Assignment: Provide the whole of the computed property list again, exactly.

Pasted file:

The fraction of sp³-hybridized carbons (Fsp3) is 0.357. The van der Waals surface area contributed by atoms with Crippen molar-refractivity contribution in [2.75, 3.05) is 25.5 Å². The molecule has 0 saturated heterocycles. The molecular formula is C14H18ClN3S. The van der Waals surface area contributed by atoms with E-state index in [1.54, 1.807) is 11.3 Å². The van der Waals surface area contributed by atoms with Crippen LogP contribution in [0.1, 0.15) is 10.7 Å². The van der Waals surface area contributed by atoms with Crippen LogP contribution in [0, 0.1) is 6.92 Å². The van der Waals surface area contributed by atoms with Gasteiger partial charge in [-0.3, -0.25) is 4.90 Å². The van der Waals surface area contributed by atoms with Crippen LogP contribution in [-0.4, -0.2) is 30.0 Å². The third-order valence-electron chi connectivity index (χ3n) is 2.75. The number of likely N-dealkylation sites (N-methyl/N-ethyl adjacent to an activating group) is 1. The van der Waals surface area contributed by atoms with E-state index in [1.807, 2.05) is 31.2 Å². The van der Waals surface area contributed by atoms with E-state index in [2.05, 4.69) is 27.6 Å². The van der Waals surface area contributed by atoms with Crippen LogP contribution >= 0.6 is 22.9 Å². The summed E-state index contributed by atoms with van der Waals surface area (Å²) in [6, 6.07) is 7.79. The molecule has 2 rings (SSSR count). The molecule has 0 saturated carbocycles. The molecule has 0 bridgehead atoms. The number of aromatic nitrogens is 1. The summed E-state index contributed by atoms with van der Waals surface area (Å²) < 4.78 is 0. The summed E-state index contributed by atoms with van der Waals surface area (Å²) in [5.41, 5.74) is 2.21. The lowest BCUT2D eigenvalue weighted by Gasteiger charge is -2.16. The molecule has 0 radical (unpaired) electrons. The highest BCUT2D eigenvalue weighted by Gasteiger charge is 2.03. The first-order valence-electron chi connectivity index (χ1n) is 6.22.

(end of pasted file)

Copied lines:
The fraction of sp³-hybridized carbons (Fsp3) is 0.357. The van der Waals surface area contributed by atoms with Crippen molar-refractivity contribution in [2.75, 3.05) is 25.5 Å². The molecule has 0 saturated heterocycles. The molecular formula is C14H18ClN3S. The van der Waals surface area contributed by atoms with E-state index in [1.54, 1.807) is 11.3 Å². The van der Waals surface area contributed by atoms with Crippen LogP contribution in [0.1, 0.15) is 10.7 Å². The van der Waals surface area contributed by atoms with Crippen LogP contribution in [0, 0.1) is 6.92 Å². The van der Waals surface area contributed by atoms with Gasteiger partial charge in [-0.3, -0.25) is 4.90 Å². The van der Waals surface area contributed by atoms with Crippen LogP contribution in [-0.4, -0.2) is 30.0 Å². The third-order valence-electron chi connectivity index (χ3n) is 2.75. The number of likely N-dealkylation sites (N-methyl/N-ethyl adjacent to an activating group) is 1. The van der Waals surface area contributed by atoms with E-state index in [1.807, 2.05) is 31.2 Å². The van der Waals surface area contributed by atoms with E-state index in [2.05, 4.69) is 27.6 Å². The van der Waals surface area contributed by atoms with Crippen LogP contribution >= 0.6 is 22.9 Å². The summed E-state index contributed by atoms with van der Waals surface area (Å²) in [6, 6.07) is 7.79. The molecule has 2 rings (SSSR count). The molecule has 0 saturated carbocycles. The molecule has 0 bridgehead atoms. The number of aromatic nitrogens is 1. The summed E-state index contributed by atoms with van der Waals surface area (Å²) < 4.78 is 0. The summed E-state index contributed by atoms with van der Waals surface area (Å²) in [5.41, 5.74) is 2.21. The lowest BCUT2D eigenvalue weighted by Gasteiger charge is -2.16. The molecule has 0 radical (unpaired) electrons. The highest BCUT2D eigenvalue weighted by Gasteiger charge is 2.03. The first-order valence-electron chi connectivity index (χ1n) is 6.22.